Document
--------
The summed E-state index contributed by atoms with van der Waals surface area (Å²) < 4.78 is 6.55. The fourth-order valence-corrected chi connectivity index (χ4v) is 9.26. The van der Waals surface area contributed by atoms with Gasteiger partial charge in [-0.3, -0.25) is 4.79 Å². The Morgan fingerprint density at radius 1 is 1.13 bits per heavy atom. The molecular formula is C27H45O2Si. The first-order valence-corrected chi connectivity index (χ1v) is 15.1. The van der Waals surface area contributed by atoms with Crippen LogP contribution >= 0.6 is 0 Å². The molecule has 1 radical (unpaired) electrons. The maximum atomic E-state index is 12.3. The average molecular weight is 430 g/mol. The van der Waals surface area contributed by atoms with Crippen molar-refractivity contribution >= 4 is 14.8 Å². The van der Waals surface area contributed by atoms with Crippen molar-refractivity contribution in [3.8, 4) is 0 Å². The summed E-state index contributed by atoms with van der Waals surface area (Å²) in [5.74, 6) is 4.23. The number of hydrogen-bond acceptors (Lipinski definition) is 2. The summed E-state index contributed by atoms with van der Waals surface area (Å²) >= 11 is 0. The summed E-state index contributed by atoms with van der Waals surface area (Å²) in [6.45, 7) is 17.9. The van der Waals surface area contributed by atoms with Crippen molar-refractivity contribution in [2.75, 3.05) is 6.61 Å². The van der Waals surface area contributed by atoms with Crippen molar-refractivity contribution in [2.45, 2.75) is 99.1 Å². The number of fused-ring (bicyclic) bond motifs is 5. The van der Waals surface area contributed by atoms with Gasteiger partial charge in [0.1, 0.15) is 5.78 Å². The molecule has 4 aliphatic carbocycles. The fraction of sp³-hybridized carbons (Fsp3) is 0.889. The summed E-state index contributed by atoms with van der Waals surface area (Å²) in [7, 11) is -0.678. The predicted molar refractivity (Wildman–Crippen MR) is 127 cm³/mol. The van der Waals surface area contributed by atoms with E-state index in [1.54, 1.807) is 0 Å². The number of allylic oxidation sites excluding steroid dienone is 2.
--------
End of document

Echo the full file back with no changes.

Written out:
The summed E-state index contributed by atoms with van der Waals surface area (Å²) < 4.78 is 6.55. The fourth-order valence-corrected chi connectivity index (χ4v) is 9.26. The van der Waals surface area contributed by atoms with Gasteiger partial charge in [-0.3, -0.25) is 4.79 Å². The Morgan fingerprint density at radius 1 is 1.13 bits per heavy atom. The molecular formula is C27H45O2Si. The first-order valence-corrected chi connectivity index (χ1v) is 15.1. The van der Waals surface area contributed by atoms with Crippen LogP contribution >= 0.6 is 0 Å². The molecule has 1 radical (unpaired) electrons. The maximum atomic E-state index is 12.3. The average molecular weight is 430 g/mol. The van der Waals surface area contributed by atoms with Crippen molar-refractivity contribution >= 4 is 14.8 Å². The van der Waals surface area contributed by atoms with Crippen molar-refractivity contribution in [3.8, 4) is 0 Å². The summed E-state index contributed by atoms with van der Waals surface area (Å²) in [5.74, 6) is 4.23. The number of hydrogen-bond acceptors (Lipinski definition) is 2. The summed E-state index contributed by atoms with van der Waals surface area (Å²) >= 11 is 0. The summed E-state index contributed by atoms with van der Waals surface area (Å²) in [6.45, 7) is 17.9. The van der Waals surface area contributed by atoms with Crippen molar-refractivity contribution in [2.75, 3.05) is 6.61 Å². The van der Waals surface area contributed by atoms with Crippen molar-refractivity contribution in [2.45, 2.75) is 99.1 Å². The number of fused-ring (bicyclic) bond motifs is 5. The van der Waals surface area contributed by atoms with Gasteiger partial charge in [0.1, 0.15) is 5.78 Å². The molecule has 4 aliphatic carbocycles. The fraction of sp³-hybridized carbons (Fsp3) is 0.889. The summed E-state index contributed by atoms with van der Waals surface area (Å²) in [7, 11) is -0.678. The predicted molar refractivity (Wildman–Crippen MR) is 127 cm³/mol. The van der Waals surface area contributed by atoms with E-state index in [1.54, 1.807) is 0 Å². The number of allylic oxidation sites excluding steroid dienone is 2.